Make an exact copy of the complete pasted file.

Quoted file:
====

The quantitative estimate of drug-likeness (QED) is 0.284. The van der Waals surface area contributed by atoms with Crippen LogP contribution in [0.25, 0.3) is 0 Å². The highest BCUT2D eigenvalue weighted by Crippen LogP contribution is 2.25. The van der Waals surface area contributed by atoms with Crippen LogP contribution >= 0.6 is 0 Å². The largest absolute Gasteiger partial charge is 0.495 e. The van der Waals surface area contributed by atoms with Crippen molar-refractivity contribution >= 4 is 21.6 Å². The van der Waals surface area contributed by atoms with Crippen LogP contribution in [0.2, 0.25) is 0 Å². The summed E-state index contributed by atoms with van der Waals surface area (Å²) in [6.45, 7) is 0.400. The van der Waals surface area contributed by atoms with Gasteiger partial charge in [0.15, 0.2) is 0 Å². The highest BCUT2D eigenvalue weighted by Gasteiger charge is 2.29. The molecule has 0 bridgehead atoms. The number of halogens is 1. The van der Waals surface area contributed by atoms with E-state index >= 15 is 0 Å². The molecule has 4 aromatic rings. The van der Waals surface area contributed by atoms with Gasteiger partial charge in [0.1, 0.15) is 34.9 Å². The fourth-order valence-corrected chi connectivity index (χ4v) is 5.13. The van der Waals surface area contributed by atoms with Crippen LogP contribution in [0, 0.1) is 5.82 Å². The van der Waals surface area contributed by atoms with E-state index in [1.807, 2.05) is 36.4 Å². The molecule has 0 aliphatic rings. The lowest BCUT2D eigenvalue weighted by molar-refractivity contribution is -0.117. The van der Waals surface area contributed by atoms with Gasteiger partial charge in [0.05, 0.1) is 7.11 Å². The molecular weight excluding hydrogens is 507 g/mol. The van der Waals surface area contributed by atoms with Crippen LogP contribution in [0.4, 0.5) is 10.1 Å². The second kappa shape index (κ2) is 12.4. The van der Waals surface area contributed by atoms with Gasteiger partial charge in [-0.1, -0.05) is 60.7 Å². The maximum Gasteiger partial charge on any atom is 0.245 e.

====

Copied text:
The quantitative estimate of drug-likeness (QED) is 0.284. The van der Waals surface area contributed by atoms with Crippen LogP contribution in [0.25, 0.3) is 0 Å². The highest BCUT2D eigenvalue weighted by Crippen LogP contribution is 2.25. The van der Waals surface area contributed by atoms with Crippen LogP contribution >= 0.6 is 0 Å². The largest absolute Gasteiger partial charge is 0.495 e. The van der Waals surface area contributed by atoms with Crippen molar-refractivity contribution >= 4 is 21.6 Å². The van der Waals surface area contributed by atoms with Crippen LogP contribution in [0.2, 0.25) is 0 Å². The summed E-state index contributed by atoms with van der Waals surface area (Å²) in [6.45, 7) is 0.400. The van der Waals surface area contributed by atoms with Gasteiger partial charge in [0.15, 0.2) is 0 Å². The highest BCUT2D eigenvalue weighted by Gasteiger charge is 2.29. The molecule has 0 bridgehead atoms. The number of halogens is 1. The van der Waals surface area contributed by atoms with E-state index >= 15 is 0 Å². The molecule has 4 aromatic rings. The van der Waals surface area contributed by atoms with Gasteiger partial charge in [0.1, 0.15) is 34.9 Å². The fourth-order valence-corrected chi connectivity index (χ4v) is 5.13. The van der Waals surface area contributed by atoms with Crippen LogP contribution in [0, 0.1) is 5.82 Å². The van der Waals surface area contributed by atoms with E-state index in [1.807, 2.05) is 36.4 Å². The molecule has 0 aliphatic rings. The lowest BCUT2D eigenvalue weighted by molar-refractivity contribution is -0.117. The van der Waals surface area contributed by atoms with Gasteiger partial charge in [0.05, 0.1) is 7.11 Å². The molecular weight excluding hydrogens is 507 g/mol. The van der Waals surface area contributed by atoms with Crippen LogP contribution in [0.4, 0.5) is 10.1 Å². The second kappa shape index (κ2) is 12.4. The van der Waals surface area contributed by atoms with Gasteiger partial charge in [-0.1, -0.05) is 60.7 Å². The maximum Gasteiger partial charge on any atom is 0.245 e.